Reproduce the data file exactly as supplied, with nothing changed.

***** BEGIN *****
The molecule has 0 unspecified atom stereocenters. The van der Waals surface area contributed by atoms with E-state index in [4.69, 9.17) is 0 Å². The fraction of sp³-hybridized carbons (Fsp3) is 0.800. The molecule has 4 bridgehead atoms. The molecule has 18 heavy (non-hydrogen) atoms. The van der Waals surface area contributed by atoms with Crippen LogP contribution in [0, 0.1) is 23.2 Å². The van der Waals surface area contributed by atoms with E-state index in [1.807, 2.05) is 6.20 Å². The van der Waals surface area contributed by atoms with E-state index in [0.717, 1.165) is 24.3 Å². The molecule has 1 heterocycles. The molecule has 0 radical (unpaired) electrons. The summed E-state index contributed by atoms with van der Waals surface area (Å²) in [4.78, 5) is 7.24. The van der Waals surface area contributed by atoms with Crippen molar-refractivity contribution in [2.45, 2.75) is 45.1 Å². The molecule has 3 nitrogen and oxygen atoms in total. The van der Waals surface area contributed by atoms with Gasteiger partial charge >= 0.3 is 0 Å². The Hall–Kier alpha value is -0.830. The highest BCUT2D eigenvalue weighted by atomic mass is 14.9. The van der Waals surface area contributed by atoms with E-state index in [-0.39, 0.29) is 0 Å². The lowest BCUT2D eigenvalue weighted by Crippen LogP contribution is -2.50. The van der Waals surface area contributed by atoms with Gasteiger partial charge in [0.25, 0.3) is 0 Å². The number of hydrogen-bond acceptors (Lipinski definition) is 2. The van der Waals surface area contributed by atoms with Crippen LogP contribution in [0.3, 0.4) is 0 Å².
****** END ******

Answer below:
The molecule has 0 unspecified atom stereocenters. The van der Waals surface area contributed by atoms with E-state index in [4.69, 9.17) is 0 Å². The fraction of sp³-hybridized carbons (Fsp3) is 0.800. The molecule has 4 bridgehead atoms. The molecule has 18 heavy (non-hydrogen) atoms. The van der Waals surface area contributed by atoms with Crippen LogP contribution in [0, 0.1) is 23.2 Å². The van der Waals surface area contributed by atoms with E-state index in [1.807, 2.05) is 6.20 Å². The van der Waals surface area contributed by atoms with E-state index in [0.717, 1.165) is 24.3 Å². The molecule has 1 heterocycles. The molecule has 0 radical (unpaired) electrons. The summed E-state index contributed by atoms with van der Waals surface area (Å²) in [4.78, 5) is 7.24. The van der Waals surface area contributed by atoms with Crippen molar-refractivity contribution in [2.45, 2.75) is 45.1 Å². The molecule has 3 nitrogen and oxygen atoms in total. The van der Waals surface area contributed by atoms with Gasteiger partial charge >= 0.3 is 0 Å². The Hall–Kier alpha value is -0.830. The highest BCUT2D eigenvalue weighted by atomic mass is 14.9. The van der Waals surface area contributed by atoms with E-state index in [-0.39, 0.29) is 0 Å². The lowest BCUT2D eigenvalue weighted by Crippen LogP contribution is -2.50. The van der Waals surface area contributed by atoms with Gasteiger partial charge in [0.25, 0.3) is 0 Å². The number of hydrogen-bond acceptors (Lipinski definition) is 2. The van der Waals surface area contributed by atoms with Crippen LogP contribution in [0.3, 0.4) is 0 Å².